Computer Network Architecture Lecture 8: Addressing in the network

Computer Network Architecture
Lecture 8:
Addressing in the network
• In the network, there are three types of
1. Physical Address
2. Logical Address
3. Port
Physical Addresses
• Physical Addresses
it is the Medium Access Control (MAC)address that assign to
the device in the data link layer of OSI model.
• Each frame contains source MAC address and destination
MAC address.
• When a network interface card is manufactured, it is assigned
an address—called a burned-in address (BIA)—that doesn’t
change when the network card is installed in a device and is
moved from one network to another.
• The MAC address concerned with the person not where live,
and this address doesn’t change when the person move from
one place to another.
Physical Addresses (Con.)
• MAC Address
The BIA is a 48-bit value. The upper 24 bits are an
Organizational Unique Identifier (OUI) representing the
vendor that makes the device. The lower 24 bits are a
unique value for that OUI, typically the device’s serial
Logical Address
• Logical Address
it is the Internet Protocol (IP) address that assign to the
device in the network layer of OSI model.
• When you send a letter to someone, you have to know that
person’s postal address. Because every postal address in the
world is unique, you can potentially send a letter to anyone in
the world.
• Postal addresses are logical and hierarchical—for example,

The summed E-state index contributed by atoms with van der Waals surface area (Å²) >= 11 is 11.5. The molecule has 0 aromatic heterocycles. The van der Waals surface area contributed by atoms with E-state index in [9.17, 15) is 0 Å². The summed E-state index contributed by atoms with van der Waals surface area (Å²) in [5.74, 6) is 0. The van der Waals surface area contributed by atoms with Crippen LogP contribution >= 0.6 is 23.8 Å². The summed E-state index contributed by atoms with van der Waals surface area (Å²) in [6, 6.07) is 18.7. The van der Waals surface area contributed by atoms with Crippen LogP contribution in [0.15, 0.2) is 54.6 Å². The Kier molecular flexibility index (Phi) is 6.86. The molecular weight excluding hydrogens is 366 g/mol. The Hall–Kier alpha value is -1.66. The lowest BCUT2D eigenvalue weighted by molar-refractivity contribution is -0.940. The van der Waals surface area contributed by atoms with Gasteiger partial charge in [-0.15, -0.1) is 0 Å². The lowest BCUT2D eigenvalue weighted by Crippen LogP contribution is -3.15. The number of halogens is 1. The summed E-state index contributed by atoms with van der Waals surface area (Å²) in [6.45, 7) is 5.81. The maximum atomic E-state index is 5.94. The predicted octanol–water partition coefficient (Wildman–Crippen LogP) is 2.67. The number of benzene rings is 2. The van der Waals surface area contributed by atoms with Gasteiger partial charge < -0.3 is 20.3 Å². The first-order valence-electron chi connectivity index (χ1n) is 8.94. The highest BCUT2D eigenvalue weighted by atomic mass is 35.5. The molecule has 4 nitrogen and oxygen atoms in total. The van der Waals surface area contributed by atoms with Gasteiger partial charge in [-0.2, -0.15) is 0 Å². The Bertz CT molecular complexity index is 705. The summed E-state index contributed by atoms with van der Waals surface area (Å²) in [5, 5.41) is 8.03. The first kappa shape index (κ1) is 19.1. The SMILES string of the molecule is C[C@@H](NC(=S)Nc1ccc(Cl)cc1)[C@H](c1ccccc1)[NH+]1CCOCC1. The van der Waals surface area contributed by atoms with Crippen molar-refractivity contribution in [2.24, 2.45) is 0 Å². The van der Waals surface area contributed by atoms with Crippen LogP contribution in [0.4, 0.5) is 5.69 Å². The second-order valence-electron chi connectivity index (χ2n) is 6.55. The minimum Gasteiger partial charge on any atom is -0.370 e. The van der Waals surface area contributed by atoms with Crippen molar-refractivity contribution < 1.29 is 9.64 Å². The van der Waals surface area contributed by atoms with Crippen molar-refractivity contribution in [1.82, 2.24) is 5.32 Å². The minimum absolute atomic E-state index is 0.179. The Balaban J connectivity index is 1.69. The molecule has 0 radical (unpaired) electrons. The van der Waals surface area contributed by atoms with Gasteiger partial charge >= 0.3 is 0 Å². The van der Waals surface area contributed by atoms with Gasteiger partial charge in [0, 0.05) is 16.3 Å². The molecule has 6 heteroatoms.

they include the country, province/ state, street, and
building/house number.
Logical Address(Con.)
• Network layer addresses are also logical and
hierarchical, and they are either defined statically by
an administrator or obtained automatically from a
• They have 32 bits and divided into two main parts:
the network that the device is on(16 bit) (similar to
the street, city, province, and so on) and the device
number on that network (16 bits)(similar to the
building number).
Logical Address(Con.)
Logical Address(Con.)
• The top portion of Figure illustrates Main Street with various
houses. All these houses have one portion of their address in
common—Main Street—and one portion that is unique—
their house number.
• The lower portion of Figure illustrates a network, 17, with
various PCs on it. All these PCs have one portion of their
address in common—17—and one part that is unique—their
device number. Devices on the same logical network must
share the same network portion of their address and have
different device portions.
The information added at each layer
Thank You